A sermon preached (virtually) by the Reverend Michael Anderson Bullock

On 3 May 2020 [Easter 4: Good Shepherd Sunday]: Acts 2:42-47; John 1:1-10

By the lights of our liturgical tradition, today, the fourth Sunday in Eastertide, holds the title of “Good Shepherd Sunday”.  There are several things to be noted about this identification.

First, the “Fourth Sunday of Easter” reminds us that our celebration of Jesus’ resurrection is not limited to one specific morning.

One of the things that Jesus’ resurrection indicates is that Easter is the “new normal” (to use the phrase many are kicking around because of Covid-19).  That our liturgical tradition marks Easter as a season of fifty days suggests that we need time to rub shoulders with resurrection’s reality in order for us to grow into what we have seen in the Risen One.  Like new shoes, we need time to break-in our resurrection treads so that in them we may walk-on into the life of Christ.  Easter morning is just the beginning of our living life on God’s terms, and we need to take the time to adjust to our “new normal” where fear and death do not define life.

A second thing to note about Easter as a season is that the Great Fifty Days remind us that Easter isn’t just about what happened to Jesus a long time ago.

The point is that as earthshakingly important as Jesus’ resurrection is, the ongoing message of Eastertide does not stop with Jesus being liberated from the tomb.  Rather, what his resurrection also includes is seeing in the Risen One what God intends to be visible in us.

In other words, when it comes to Jesus’ resurrection, it is most definitely a matter of “what you see is what you get”.  That we are called to move into Christ’s image and likeness is what this present life is for: namely, continually growing into what is eternal, what is of God – now.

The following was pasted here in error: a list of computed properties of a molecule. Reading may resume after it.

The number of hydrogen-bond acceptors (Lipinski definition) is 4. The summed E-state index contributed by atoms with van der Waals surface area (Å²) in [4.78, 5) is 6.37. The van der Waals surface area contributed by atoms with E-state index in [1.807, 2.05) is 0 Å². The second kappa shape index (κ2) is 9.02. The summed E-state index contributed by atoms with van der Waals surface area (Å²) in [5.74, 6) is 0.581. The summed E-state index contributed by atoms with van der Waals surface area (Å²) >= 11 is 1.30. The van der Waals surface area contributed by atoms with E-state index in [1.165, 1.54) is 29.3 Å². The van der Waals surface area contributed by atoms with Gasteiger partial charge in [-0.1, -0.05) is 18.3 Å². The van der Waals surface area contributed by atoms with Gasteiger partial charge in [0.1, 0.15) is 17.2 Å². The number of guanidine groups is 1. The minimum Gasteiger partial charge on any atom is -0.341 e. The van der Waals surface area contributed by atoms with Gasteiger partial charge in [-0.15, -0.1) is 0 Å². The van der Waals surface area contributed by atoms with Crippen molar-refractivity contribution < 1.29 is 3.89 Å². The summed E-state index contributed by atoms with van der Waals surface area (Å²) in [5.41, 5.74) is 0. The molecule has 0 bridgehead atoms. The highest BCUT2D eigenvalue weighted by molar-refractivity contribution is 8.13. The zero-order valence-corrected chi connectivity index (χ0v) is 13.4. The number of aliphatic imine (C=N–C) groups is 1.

In the words of the old gospel tune, “People get ready!”  It’s Easter!

And now, today, we come to “Good Shepherd Sunday”.  And once again we are faced with this double-sided Easter message: the one about Jesus and the one about us.

At first exposure, “Good Shepherd Sunday” reverberates deep within our hearts, conveying the tender message of comfort: that we belong to Jesus and, as such, are not alone in this life, not left to our own devices and resources.  In unmistakable ways, “Good Shepherd Sunday” touches us emotionally and speaks to us of our deepest need, which is our need to be loved – no matter what; to be cared for – no matter what; and yes, to be included – no matter what.  So it is that our worship this day is filled with compelling and dare I say very emotional strains that speak to these most tender points.  With heart-rending music and vivid scriptures, the image of Jesus as our “Good Shepherd” comes across in this mid-Easter Sunday in comforting, deeply reassuring ways, in a particularly discomforting time.

Psalm 23 is the shining example of “Good Shepherd Sunday”.  Of all the 150 psalms, the 23rd Psalm is the one it seems that everyone knows in some form or fashion and the one that even the most wayward of sheep seem to cling to: “The Lord is my shepherd; I shall not want …”.  Just hearing those opening words has a calming effect.